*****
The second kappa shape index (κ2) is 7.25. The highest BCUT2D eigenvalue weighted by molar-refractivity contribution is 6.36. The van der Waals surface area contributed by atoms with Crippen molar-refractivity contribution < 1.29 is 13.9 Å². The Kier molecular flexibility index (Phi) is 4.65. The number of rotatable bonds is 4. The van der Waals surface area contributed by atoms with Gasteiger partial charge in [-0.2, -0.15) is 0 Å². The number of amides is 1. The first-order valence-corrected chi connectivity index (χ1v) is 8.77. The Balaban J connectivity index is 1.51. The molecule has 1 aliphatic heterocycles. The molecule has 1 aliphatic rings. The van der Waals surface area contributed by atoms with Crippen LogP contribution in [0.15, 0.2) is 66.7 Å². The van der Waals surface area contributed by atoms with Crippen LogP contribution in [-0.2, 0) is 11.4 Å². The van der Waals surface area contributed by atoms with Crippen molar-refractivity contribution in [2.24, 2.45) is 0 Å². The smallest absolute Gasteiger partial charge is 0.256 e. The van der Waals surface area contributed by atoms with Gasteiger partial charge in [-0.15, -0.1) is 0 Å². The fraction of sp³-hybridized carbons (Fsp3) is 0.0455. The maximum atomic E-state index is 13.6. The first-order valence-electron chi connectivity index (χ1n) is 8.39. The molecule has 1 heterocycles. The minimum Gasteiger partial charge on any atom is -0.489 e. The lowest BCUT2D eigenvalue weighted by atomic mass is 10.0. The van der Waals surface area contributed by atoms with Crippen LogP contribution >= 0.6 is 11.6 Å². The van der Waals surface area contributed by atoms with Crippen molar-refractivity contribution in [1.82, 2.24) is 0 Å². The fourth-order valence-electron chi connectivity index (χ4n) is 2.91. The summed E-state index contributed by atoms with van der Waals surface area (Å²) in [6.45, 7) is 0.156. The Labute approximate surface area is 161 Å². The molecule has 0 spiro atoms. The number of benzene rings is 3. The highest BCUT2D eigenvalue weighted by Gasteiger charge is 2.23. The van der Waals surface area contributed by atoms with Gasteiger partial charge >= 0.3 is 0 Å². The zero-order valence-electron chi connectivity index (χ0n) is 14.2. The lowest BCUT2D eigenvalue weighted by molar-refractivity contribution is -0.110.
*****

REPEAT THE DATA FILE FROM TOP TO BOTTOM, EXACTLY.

The second kappa shape index (κ2) is 7.25. The highest BCUT2D eigenvalue weighted by molar-refractivity contribution is 6.36. The van der Waals surface area contributed by atoms with Crippen molar-refractivity contribution < 1.29 is 13.9 Å². The Kier molecular flexibility index (Phi) is 4.65. The number of rotatable bonds is 4. The van der Waals surface area contributed by atoms with Gasteiger partial charge in [-0.2, -0.15) is 0 Å². The number of amides is 1. The first-order valence-corrected chi connectivity index (χ1v) is 8.77. The Balaban J connectivity index is 1.51. The molecule has 1 aliphatic heterocycles. The molecule has 1 aliphatic rings. The van der Waals surface area contributed by atoms with Crippen LogP contribution in [0.15, 0.2) is 66.7 Å². The van der Waals surface area contributed by atoms with Crippen LogP contribution in [-0.2, 0) is 11.4 Å². The van der Waals surface area contributed by atoms with Crippen molar-refractivity contribution in [2.24, 2.45) is 0 Å². The smallest absolute Gasteiger partial charge is 0.256 e. The van der Waals surface area contributed by atoms with Gasteiger partial charge in [-0.15, -0.1) is 0 Å². The fraction of sp³-hybridized carbons (Fsp3) is 0.0455. The maximum atomic E-state index is 13.6. The first-order valence-electron chi connectivity index (χ1n) is 8.39. The molecule has 1 heterocycles. The minimum Gasteiger partial charge on any atom is -0.489 e. The lowest BCUT2D eigenvalue weighted by atomic mass is 10.0. The van der Waals surface area contributed by atoms with Crippen LogP contribution >= 0.6 is 11.6 Å². The van der Waals surface area contributed by atoms with Crippen molar-refractivity contribution in [1.82, 2.24) is 0 Å². The fourth-order valence-electron chi connectivity index (χ4n) is 2.91. The summed E-state index contributed by atoms with van der Waals surface area (Å²) in [6.45, 7) is 0.156. The Labute approximate surface area is 161 Å². The molecule has 0 spiro atoms. The number of benzene rings is 3. The highest BCUT2D eigenvalue weighted by Gasteiger charge is 2.23. The van der Waals surface area contributed by atoms with Gasteiger partial charge >= 0.3 is 0 Å². The zero-order valence-electron chi connectivity index (χ0n) is 14.2. The lowest BCUT2D eigenvalue weighted by molar-refractivity contribution is -0.110.